Even though the meeting had nothing to do with the haze, ASEAN ministers concurred it is a regional problem that could sour relations among member countries.
By Melissa Goh, Malaysia Bureau Chief, Channel NewsAsia
POSTED: 29 Sep 2015 21:48 UPDATED: 29 Sep 2015 23:05
KUALA LUMPUR: For weeks, choking haze from neighbouring Indonesia has shrouded many parts of Southeast Asia, polluting air to unhealthy levels, forcing schools to close, and disrupting flights.
It was no surprise then that the matter surfaced on Tuesday (Sep 29) at an Association of Southeast Asian Nations (ASEAN) forum on transnational crime – a meeting that had nothing to do with the haze.
“We are enjoying the haze imported from our neighbour, but I do understand that Brunei, Singapore and Malaysia are very tolerant neighbours. This is part of an ASEAN problem,” said Malaysian Deputy Prime Minister Zahid Hamidi.
The issue is threatening to sour relations with Jakarta as affected countries begin to count the cost of the perennial haze, generated by forest fires in Sumatra and Kalimantan. These fires are a result of companies and individuals using slash-and-burn methods to clear land.
“If you let it drag, simple things like fighting haze can become something that will affect bilateral ties,” said Malaysian Defence Minister Hishammuddin Hussein. “It must be resolved on a regional issue if not bilaterally, trilaterally between Indonesia, Singapore and Malaysia.”
Singapore on its own has served legal notice on five Indonesian companies it believes are among those responsible for the fires. Under the Transboundary Haze Pollution Act, companies can be fined up to US$70,000 a day for the unhealthy air.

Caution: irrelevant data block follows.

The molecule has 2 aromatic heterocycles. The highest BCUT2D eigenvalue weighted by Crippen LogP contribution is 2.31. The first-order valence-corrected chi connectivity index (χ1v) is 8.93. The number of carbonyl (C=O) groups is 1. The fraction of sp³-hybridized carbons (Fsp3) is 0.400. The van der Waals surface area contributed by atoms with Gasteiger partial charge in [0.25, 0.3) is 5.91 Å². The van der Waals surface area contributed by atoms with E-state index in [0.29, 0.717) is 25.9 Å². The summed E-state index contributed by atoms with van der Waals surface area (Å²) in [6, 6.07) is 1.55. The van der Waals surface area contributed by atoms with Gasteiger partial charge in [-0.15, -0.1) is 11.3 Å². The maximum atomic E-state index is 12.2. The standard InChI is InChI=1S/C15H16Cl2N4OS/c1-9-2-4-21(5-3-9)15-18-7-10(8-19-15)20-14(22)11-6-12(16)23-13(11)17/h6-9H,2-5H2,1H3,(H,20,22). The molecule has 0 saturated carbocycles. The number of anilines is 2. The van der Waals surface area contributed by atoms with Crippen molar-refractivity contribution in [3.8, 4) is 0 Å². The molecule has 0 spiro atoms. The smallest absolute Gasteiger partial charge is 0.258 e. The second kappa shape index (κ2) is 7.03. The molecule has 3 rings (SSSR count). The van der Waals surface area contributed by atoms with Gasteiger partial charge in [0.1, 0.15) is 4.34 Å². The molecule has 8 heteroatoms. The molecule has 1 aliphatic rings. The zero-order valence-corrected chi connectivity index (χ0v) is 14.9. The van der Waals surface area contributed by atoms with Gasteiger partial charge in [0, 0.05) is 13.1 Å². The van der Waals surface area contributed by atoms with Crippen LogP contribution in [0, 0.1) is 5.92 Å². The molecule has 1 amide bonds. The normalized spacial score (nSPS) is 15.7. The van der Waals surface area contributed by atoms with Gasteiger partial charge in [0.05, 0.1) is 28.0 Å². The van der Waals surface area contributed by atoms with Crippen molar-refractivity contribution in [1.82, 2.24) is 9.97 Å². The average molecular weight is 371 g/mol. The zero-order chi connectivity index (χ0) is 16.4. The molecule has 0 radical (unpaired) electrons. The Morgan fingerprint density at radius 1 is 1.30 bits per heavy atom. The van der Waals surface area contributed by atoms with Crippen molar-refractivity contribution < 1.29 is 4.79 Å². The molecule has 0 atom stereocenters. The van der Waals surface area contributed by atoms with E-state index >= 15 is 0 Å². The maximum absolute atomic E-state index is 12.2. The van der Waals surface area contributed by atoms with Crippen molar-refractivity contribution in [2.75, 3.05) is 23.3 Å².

“It’s the first step for us to see what we can do from Singapore to make sure companies registered in Singapore can be put to task for supporting, promoting or even perpetrating those acts from across our waters,” said Singapore Second Minister for Home Affairs and Foreign Affairs Masagos Zulkifli.
But its effective enforcement, Masagos said, will require cooperation from other countries.
Indonesia’s police chief General Badrodin Haiti, who was present at the ASEAN forum, said more than 40 individuals have been arrested in connection with starting fires in Sumatra and Kalimantan.
Jakarta he said is also freezing assets and suspending concession rights of errant companies regardless if they are locally or foreign owned. “From the information gathered, three already have their licenses suspended while one was revoked, we hope this will help with the situation,” he said.
But although enforcement is key and heavier penalties may act as a deterrent, at the end of the day, companies that flout the laws repeatedly will eventually have a bad reputation and lose out in the long run.
“The world today is more sensitised to environmental issue,” said Masagos. “We hope that it will set a good signal to these companies to take it seriously because it will affect their bottom line sooner or later.”